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To reduce gun deaths take a Q from the latest James Bond flick
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Twenty six people - mostly kids - were shot to death at Sandy Hook School.

Compare that to some of the other gun-death statistics.

Using 2009 - the last complete breakdown provided by the Centers for Disease Control - there were 31, 347 gun-related deaths in the United States. Of those, 18, 735 were by suicide, 11, 493 were homicides, 333 were accidental, 360 were at the hand of law enforcement, and 232 were undetermined.

Also, the overwhelming majority of firearms used in crimes - murderers, shootings, rapes, strong-arm robberies and such - are stolen.

Any debate about guns should encompass more than just mass shootings.

If not, we get wild-eyed suggestions ranging from arming classroom teachers to the gem Senator Barbara Boxer tossed out this week of sending armed National Guardsmen to patrol campuses.

The Second Amendment isn’t going to go anywhere.

Nor is passing new laws going to be the end all cure.

So what rational, middle-of-the-road approach is there?

Well, we might be able to Google the answer.

The same innovative thinking by Google is advancing the concept of a roadway system made inherently safer and even more fuel-efficient by deploying driverless car technology can make long-term strides in reducing gun carnage.

The latest James Bond movie “Skyfall” toys with the idea of weapons that only fire when a pre-scanned thumb print pulls the trigger.

It may sound a bit Buck Rogers but so at one time were eye recognition scanners.

Just like driverless cars and related infrastructure will take a long time to implement, so would the use of guns fire-able only by matching a thumb print.

Given the fact almost all crimes in this country are committed with stolen guns - in Manteca its well over 90 percent - it ultimately will have a major impact on crime.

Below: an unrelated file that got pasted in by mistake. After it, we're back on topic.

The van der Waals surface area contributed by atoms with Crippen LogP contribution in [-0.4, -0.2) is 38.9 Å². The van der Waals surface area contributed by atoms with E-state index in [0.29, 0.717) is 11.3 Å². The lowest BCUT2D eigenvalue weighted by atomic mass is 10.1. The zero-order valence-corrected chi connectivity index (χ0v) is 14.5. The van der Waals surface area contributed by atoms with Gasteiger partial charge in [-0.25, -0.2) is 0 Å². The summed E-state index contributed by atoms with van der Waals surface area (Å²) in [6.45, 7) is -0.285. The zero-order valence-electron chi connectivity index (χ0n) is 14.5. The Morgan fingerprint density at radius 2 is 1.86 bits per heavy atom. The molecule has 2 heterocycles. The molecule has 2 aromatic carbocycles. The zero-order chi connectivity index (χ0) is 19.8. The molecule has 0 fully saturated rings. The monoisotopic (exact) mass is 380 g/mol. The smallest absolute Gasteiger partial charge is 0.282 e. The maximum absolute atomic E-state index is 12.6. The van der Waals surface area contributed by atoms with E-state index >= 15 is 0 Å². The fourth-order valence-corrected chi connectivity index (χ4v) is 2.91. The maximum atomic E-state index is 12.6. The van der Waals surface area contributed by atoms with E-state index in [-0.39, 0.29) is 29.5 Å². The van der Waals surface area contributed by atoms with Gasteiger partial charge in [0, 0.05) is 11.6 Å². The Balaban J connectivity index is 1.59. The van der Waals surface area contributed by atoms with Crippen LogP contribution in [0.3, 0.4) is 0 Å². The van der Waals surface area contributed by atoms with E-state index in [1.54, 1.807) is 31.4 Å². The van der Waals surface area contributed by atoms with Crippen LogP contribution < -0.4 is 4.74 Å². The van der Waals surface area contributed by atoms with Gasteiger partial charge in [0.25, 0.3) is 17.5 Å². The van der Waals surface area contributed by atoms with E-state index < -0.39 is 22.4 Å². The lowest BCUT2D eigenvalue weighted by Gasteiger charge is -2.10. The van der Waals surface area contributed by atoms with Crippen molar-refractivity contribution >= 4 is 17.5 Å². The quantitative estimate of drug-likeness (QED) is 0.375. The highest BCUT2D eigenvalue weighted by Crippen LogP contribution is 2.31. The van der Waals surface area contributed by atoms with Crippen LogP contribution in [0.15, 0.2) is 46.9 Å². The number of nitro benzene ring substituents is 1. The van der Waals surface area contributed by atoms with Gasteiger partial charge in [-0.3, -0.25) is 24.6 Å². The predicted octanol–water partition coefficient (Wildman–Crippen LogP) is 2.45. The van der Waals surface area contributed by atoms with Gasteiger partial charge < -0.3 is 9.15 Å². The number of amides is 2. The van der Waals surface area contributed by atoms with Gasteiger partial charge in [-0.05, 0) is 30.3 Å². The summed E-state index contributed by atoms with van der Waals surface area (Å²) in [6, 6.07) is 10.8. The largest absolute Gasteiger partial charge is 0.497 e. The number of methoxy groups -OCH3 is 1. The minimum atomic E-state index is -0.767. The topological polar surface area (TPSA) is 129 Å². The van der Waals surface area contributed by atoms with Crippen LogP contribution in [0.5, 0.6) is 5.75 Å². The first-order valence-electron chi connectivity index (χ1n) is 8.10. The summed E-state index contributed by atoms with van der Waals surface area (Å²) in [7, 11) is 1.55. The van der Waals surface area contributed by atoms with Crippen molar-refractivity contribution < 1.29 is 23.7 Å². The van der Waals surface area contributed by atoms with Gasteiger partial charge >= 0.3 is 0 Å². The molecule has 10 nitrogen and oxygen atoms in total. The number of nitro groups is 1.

Eventually the black market for domestic arms would virtually dry up, especially if thumb scanning technology can’t be disabled or modified.

Accidental shootings where a youngster grabs a gun and plays with it would be nil.

Incidents where a suspect suddenly attacks an officer and wrestles a gun from him and shoots him will become a thing of the past.

But what about mass shooters that are unbalanced who buy their own weapons by somehow slipping through the cracks of the background check system?

That will have to be tightened up. Even so, such a potential shooter would be limited in his ability to secure guns he can fire once the 300 million guns now in place are eventually replaced or discarded for recycling.

Gun buyback programs - such as the two in Oakland and San Francisco that paid $200 apiece for more than 500 guns earlier this month - would become more effective as thumb recognition weapons slowly replace traditional weapons.

Mass shootings are horrific, but that isn’t what we should fear.

More kids die each year in accidental shootings than in mass shootings.

Also, the chances of any one of us being killed by your garden-variety criminal using a stolen gun is much greater than some unbalanced individual buying guns and ammo at Wal-Mart and taking countless other lives as he ends his own.

Technology in terms of automatic weapons got us into this mess. Technology can get us out.


This column is the opinion of managing editor, Dennis Wyatt, and does not necessarily represent the opinion of The Bulletin or Morris Newspaper Corp. of CA.  He can be contacted at or 209-249-3519.